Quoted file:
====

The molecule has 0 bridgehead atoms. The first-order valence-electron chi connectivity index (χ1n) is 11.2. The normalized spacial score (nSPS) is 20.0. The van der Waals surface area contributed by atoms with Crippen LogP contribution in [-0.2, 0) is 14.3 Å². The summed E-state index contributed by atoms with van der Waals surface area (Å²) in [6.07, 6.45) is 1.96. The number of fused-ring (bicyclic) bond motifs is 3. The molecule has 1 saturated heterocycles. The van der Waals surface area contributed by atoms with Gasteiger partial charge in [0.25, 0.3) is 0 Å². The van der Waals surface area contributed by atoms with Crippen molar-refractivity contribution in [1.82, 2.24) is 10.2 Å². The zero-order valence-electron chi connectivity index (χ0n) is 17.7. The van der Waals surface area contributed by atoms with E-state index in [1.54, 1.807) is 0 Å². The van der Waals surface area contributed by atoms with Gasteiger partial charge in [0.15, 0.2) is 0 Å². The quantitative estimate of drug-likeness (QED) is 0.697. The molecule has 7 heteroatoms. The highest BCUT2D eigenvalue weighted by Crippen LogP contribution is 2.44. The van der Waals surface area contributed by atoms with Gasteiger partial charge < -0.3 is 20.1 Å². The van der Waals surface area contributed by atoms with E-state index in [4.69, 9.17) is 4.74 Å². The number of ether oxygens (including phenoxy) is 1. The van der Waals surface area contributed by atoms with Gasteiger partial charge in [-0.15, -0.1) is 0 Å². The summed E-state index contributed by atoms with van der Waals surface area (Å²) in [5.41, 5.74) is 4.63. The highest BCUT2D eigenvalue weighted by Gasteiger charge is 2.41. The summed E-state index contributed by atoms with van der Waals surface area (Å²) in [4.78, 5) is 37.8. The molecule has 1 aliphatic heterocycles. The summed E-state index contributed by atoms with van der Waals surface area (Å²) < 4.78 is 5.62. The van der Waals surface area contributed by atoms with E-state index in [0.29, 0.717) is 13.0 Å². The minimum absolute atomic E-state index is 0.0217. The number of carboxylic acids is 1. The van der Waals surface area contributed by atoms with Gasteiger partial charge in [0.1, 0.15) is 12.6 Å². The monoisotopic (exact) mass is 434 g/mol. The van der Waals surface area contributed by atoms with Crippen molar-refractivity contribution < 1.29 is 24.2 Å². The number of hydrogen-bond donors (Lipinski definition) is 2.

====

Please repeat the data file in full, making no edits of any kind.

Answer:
The molecule has 0 bridgehead atoms. The first-order valence-electron chi connectivity index (χ1n) is 11.2. The normalized spacial score (nSPS) is 20.0. The van der Waals surface area contributed by atoms with Crippen LogP contribution in [-0.2, 0) is 14.3 Å². The summed E-state index contributed by atoms with van der Waals surface area (Å²) in [6.07, 6.45) is 1.96. The number of fused-ring (bicyclic) bond motifs is 3. The molecule has 1 saturated heterocycles. The van der Waals surface area contributed by atoms with Gasteiger partial charge in [0.25, 0.3) is 0 Å². The van der Waals surface area contributed by atoms with Crippen molar-refractivity contribution in [1.82, 2.24) is 10.2 Å². The zero-order valence-electron chi connectivity index (χ0n) is 17.7. The van der Waals surface area contributed by atoms with E-state index in [1.54, 1.807) is 0 Å². The van der Waals surface area contributed by atoms with Gasteiger partial charge in [0.15, 0.2) is 0 Å². The quantitative estimate of drug-likeness (QED) is 0.697. The molecule has 7 heteroatoms. The highest BCUT2D eigenvalue weighted by Crippen LogP contribution is 2.44. The van der Waals surface area contributed by atoms with Gasteiger partial charge < -0.3 is 20.1 Å². The van der Waals surface area contributed by atoms with E-state index in [4.69, 9.17) is 4.74 Å². The number of ether oxygens (including phenoxy) is 1. The van der Waals surface area contributed by atoms with Gasteiger partial charge in [-0.15, -0.1) is 0 Å². The summed E-state index contributed by atoms with van der Waals surface area (Å²) in [5.41, 5.74) is 4.63. The highest BCUT2D eigenvalue weighted by Gasteiger charge is 2.41. The summed E-state index contributed by atoms with van der Waals surface area (Å²) in [4.78, 5) is 37.8. The molecule has 1 aliphatic heterocycles. The summed E-state index contributed by atoms with van der Waals surface area (Å²) < 4.78 is 5.62. The van der Waals surface area contributed by atoms with E-state index in [0.29, 0.717) is 13.0 Å². The minimum absolute atomic E-state index is 0.0217. The number of carboxylic acids is 1. The van der Waals surface area contributed by atoms with Gasteiger partial charge in [0.1, 0.15) is 12.6 Å². The monoisotopic (exact) mass is 434 g/mol. The van der Waals surface area contributed by atoms with Crippen molar-refractivity contribution < 1.29 is 24.2 Å². The number of hydrogen-bond donors (Lipinski definition) is 2.